“Green hospitals with superior services are our ultimate goal” noted Ruangrit.

New year, new predictions

Posted by pakin On January - 12 - 2015 ADD COMMENTS

Apple vs Samsung, iStudio training and radar tracking of aircraft on the iPhone

It is another new year and I expect there will be many new Mac and iPad and iPhone owners. It is also prediction time again. I do not join this game, nor the one in which Apple is told what it must do. Note that after insisting on a larger iPhone (there are two now of course) some say that Cupertino must produce a smaller one, with a 4-inch screen.

Some commentators admit that the broken record of Apple dying and Samsung making great strides may be wrong. To paraphrase Steve Jobs on Microsoft — the idea that for one to win, the other must lose, is false. However, it is reported that for Xmas 2014, 51% of new activations worldwide were by Apple devices.

Sales of 60 million iPhones for the first financial quarter of 2015 are being reported, with some sites suggesting iPhone sales of 70 to 75 million “before inventory build”. Either the fanboys are breeding or others are becoming infected.

In a short while — probably around Jan 20 — Apple will announce its quarterly figures. Just before, Wall Street will make wild guesses about sales, growth and income, then will send the share prices down if Apple fails to reach their predictions. Even if Apple is in line with its own guidance: between $63.5 billion and $66.5 billion revenue. Apple does not work on market share or share price. Focus is on profit and product. That is how to measure success.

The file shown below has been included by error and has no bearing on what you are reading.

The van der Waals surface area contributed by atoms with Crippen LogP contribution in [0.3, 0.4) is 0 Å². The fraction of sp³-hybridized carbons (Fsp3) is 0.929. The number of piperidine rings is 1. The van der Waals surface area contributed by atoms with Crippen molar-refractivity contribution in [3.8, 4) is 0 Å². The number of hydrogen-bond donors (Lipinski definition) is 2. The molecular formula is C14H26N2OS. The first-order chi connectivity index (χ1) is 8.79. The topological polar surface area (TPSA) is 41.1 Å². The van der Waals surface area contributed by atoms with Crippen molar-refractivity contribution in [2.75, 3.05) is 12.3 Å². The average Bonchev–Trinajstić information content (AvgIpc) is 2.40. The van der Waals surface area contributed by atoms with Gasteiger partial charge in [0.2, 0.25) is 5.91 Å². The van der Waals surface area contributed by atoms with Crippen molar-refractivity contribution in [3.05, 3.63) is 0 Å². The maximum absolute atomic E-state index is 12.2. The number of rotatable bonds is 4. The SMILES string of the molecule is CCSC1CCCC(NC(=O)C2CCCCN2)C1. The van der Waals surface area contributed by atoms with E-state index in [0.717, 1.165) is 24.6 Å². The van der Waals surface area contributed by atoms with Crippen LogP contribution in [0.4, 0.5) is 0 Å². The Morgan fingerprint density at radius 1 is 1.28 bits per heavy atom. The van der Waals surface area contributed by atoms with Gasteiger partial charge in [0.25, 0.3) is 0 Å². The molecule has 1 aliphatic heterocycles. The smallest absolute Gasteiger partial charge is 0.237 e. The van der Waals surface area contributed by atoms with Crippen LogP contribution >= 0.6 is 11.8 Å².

As part of the evolution and a move to a consolidated approach using iCloud for photographs on the Mac and iOS devices, it is reported that the beta version of the Photos web app is in a transition stage. Some are unable to use it, while others are finding access to be slow. Photos for the Mac is expected to be something like the iOS version. It should be released early this year.

As there will likely be several new users of Apple products, those owning their first Apple devices may need some help and local iStudio outlets are doing their part.

Although there are several sites dedicated to offering advice, it is sometimes the first steps when things go wrong for those new to the different approach that (certainly) OS X may need, but also iOS for those unfamiliar with these systems.

This weekend I saw that both the iStudio in Pinklao, a store run by Com7, and the iStudio in Siam Discovery Center (Copperwired), are offering free training sessions every day for iOS 8 and OS X.

The times are from 6pm Monday to Wednesday, from 3pm on Thursday and Friday, and from 1pm on Saturday and Sunday. Boards outside both stores show the times, with the Pinklao store also displaying some images of earlier demo sessions.

While sessions are being taught in Thai at the Siam Discovery store (and elsewhere), I am told that the personnel involved are able to communicate in English.